All images by Cindy Kunsman of Under Much Grace and used with permission
At some point, for most people, the stress of their trauma alters their lives significantly enough that they reach out for help. It was no light thing for me to seek it myself. The expense alone can be enough to keep people from seeking assistance
I happened onto a watershed moment while I was in school while observing a group therapy session for teens in a drug an alcohol rehab.I often wonder if I would have felt comfortable with therapy if I had not had good training in school. I always believed that there had to be a better way of being because I saw modeled in serene, compassionate, mentally healthy people with great boundaries from time to time. But after I observed that group therapy session, I realized on a very deep level that I was not alone in my pain and that there was viable, effective help out there for me when I was ready for it. I just finally became tired of living a sub-standard life of pain.
Holding Out Hope
I wish that the process of finding a good therapist could be easier, particularly those who understand or are willing to learn about the unique problems associated with cultic groups. But be encouraged. A few studies have shown that just getting out of bed and going to a therapist who does no actual therapy proves to be just as beneficial as medication. It is an act of self care, and I suppose that attending to your own needs comes along with its own benefits of better mood. And while the leading experts in trauma note that medication is not a cure, it can “lengthen your fuse” enough to help you get more out of the work of healing.
Many people cannot afford to pay a therapist, but there is so much that can be learned from self help books and other information on the internet. Trauma is understood much better than it was before due to a host of factors, and the field is a world away from the days of Jung and Freud.
Find friends who can support you. Find a few of them upon whom you can lean as you work through your traumas, and try not to wear any one friend out all at once. Our friends can get weary of us, even though they love us, so it is a good thing to have just a few good ones. Find role models, too. They can lend encouragement. You need people who can hold on to hope for you when you don’t have the ability to do it for yourself. They can hang on to it for you as you figure out where you are and what you need to do to honor yourself and move forward. They can help broaden your perspective to help you see the things that you cannot when your head hangs low – and hopefulness escapes your gaze.
The decision is yours. If you’ve read this and the few posts that preceded this one, you have knowledge that many elements of trauma can become a trap and a maze that keeps you captive until you learn new strategies that do more than just help you survive. So today, I hold out hope for you. You may feel powerless, but you can nurture the power that you do have by taking advantage of the helpful things that are under your control. That warmth may only be a glowing ember left after the devastating fire of trauma, but you can harness that heat and light to heal. You can take your bad experiences and turn them around to find the good benefits in them. And in the process, you might just help others. In the long run, you will most definitely help those who love you.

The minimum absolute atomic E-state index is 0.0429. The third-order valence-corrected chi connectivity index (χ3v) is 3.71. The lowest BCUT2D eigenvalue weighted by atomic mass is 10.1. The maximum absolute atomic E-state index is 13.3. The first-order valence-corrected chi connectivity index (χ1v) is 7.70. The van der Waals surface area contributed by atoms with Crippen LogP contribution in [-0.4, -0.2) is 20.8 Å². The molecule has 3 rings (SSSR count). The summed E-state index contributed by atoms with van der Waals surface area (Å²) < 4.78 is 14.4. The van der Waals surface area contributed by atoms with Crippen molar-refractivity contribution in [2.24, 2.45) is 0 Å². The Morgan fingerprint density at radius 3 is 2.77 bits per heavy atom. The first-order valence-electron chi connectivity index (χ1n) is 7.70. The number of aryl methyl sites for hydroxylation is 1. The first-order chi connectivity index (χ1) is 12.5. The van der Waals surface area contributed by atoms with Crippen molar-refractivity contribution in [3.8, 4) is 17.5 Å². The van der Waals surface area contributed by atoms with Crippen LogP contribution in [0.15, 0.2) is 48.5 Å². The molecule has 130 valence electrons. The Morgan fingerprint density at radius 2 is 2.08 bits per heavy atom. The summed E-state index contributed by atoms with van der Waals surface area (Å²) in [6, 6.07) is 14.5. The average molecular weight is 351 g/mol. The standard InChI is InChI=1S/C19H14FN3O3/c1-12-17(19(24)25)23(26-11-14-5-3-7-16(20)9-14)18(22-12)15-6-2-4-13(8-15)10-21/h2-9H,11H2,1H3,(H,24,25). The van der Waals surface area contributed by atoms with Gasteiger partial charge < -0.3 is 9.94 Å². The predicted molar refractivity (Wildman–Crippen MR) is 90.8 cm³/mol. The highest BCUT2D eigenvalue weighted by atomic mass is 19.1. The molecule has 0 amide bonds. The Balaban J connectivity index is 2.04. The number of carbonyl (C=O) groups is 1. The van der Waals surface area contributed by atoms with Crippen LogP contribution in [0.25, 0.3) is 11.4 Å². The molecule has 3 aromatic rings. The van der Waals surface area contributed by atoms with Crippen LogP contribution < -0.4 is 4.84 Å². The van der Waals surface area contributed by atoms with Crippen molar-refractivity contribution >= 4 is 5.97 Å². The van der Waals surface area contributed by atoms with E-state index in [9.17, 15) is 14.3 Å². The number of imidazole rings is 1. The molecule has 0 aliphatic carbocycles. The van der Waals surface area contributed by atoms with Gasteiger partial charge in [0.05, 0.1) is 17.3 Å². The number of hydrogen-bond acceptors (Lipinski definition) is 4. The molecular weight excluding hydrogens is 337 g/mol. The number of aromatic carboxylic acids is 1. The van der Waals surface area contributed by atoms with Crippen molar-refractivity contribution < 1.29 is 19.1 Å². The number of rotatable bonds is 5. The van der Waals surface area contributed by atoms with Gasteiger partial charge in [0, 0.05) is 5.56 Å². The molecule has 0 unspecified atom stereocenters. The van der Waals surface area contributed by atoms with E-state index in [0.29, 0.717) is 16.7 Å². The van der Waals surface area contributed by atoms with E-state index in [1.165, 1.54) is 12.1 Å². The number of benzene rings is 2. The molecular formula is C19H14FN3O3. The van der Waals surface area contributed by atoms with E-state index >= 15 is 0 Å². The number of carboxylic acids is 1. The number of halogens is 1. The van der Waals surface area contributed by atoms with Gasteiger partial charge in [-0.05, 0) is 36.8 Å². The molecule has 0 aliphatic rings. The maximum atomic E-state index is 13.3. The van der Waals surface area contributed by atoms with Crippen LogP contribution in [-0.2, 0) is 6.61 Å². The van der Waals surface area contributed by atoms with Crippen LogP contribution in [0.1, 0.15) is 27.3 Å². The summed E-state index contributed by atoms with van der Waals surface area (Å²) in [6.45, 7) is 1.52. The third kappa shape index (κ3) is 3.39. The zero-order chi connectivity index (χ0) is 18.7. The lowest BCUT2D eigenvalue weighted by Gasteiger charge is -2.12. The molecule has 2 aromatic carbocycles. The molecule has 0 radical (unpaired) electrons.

And from here, we head out of the discussion of the trappings of trauma without treatment, venturing on to consider Stage One of healing from trauma.
Cindy is a member of the Spiritual Abuse Survivor Blogs Network.
Cynthia Mullen Kunsman is a nurse (BSN), naturopath (ND) and seminary graduate (MMin) with a wide variety of training and over 20 years of clinical experience. She has used her training in Complementary and Alternative Medicine as a lecturer and liaison to professional scientific and medical groups, in both academic and traditional clinical healthcare settings. She also completed additional studies in the field of thought reform, hypnotherapy for pain management, and Post Traumatic Stress Disorder (PTSD) that is often associated with cultic group involvement. Her nursing experience ranges from intensive care, the training of critical care nurses, hospice care, case management and quality management, though she currently limits her practice to forensic medical record review and evaluation. Most of her current professional efforts concern the study of manipulative and coercive evangelical Christian groups and the recovery process from both thought reform and PTSD.
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